I leave the doctor’s office, call my husband to tell him that I am freaking out. He tries to hide his concern behind words about the MRI giving us more information, blah, blah, blah. I know he is trying to reassure me and keep me calm, but all I can think of is brain tumor and the people I have known die of them. The horror stories fill my head.

The terrible news the night before, that my sister-in-law is not expected to recover from her stroke comes back to me, making me wonder if my husband and his brother might make widower status the same year.

I go to my Civil War class wondering if it is advisable to listen to a lecture about tragic events at this moment, but decide it will be a good distraction. I slip into a seat and then find my phone is searching for symptoms and treatments for pituitary tumors in the two minutes before class begins.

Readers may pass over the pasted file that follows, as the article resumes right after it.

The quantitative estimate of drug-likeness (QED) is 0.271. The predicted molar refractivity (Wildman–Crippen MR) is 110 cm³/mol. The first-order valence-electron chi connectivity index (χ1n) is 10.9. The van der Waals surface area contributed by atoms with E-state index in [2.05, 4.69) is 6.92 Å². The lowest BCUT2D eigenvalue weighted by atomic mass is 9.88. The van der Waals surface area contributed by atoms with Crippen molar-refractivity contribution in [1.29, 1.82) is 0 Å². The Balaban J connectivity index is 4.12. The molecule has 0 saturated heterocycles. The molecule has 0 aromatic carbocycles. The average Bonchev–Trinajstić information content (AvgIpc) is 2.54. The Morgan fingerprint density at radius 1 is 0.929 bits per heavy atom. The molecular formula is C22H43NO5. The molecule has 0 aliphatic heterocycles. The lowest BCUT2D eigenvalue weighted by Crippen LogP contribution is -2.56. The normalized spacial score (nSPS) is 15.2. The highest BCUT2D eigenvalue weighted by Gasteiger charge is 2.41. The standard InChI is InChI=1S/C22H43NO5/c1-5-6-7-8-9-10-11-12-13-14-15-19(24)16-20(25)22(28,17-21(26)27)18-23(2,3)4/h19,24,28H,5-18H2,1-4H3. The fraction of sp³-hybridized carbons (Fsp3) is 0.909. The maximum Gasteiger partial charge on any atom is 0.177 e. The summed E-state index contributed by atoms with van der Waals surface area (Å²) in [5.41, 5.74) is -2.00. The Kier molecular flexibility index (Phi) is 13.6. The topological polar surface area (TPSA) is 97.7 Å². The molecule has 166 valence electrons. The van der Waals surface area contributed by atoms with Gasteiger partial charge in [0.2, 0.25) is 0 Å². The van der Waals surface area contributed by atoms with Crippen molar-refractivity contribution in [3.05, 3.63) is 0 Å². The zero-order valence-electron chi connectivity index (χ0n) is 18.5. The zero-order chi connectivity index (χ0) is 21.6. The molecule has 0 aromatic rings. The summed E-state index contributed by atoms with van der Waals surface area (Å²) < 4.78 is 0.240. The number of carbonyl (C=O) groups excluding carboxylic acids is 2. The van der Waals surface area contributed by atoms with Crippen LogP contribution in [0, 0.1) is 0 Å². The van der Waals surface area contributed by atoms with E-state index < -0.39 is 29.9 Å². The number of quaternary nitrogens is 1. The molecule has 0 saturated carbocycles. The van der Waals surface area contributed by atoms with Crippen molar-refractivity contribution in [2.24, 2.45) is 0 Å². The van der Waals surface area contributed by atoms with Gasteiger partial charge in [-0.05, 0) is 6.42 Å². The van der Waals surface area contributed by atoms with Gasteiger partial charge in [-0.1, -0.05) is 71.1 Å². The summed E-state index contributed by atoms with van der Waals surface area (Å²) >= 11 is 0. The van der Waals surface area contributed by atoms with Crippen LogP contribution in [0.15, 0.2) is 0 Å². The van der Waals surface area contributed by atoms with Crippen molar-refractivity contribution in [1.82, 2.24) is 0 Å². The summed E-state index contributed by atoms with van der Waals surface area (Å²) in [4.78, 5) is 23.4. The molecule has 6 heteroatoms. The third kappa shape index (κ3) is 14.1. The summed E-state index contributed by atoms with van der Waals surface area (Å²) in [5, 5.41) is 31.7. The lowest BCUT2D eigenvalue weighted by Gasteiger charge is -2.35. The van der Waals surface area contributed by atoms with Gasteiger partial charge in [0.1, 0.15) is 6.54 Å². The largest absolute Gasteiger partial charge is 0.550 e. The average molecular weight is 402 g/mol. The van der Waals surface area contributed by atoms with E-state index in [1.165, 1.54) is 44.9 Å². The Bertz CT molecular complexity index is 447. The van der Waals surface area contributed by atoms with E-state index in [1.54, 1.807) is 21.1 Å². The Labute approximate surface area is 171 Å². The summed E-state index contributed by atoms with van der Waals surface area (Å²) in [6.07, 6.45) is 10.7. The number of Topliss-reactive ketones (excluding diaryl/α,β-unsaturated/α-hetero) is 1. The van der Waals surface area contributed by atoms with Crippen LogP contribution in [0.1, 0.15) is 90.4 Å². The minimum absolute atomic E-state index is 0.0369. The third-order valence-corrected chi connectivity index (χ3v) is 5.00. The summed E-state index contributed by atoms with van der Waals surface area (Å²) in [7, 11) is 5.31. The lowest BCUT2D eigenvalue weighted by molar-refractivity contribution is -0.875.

After class, I rush home for my appointment with my financial advisor. Ironically, we had planned to apply for a long-term care policy discussed two days earlier. How life changes in an instant.
After deciding to wait until the MRI shows negative results before applying for long-term-care-protection, I head off to Hospice to do my volunteer work. Grateful they need folders assembled this day instead of making bereavement calls, I collate pages on different pain medications and wonder if I will soon be prescribed any of these meds.

On the way home I stop to give blood for the test Dr. B has ordered. As I watch my blood fill the tube, I wonder what secrets it will send to the doctor.

The next morning upon opening the newspaper, a furniture ad falls out. I wonder if I might need one of those recliners in the near future, as recollections of hospice patients propped up in them pass through my mind.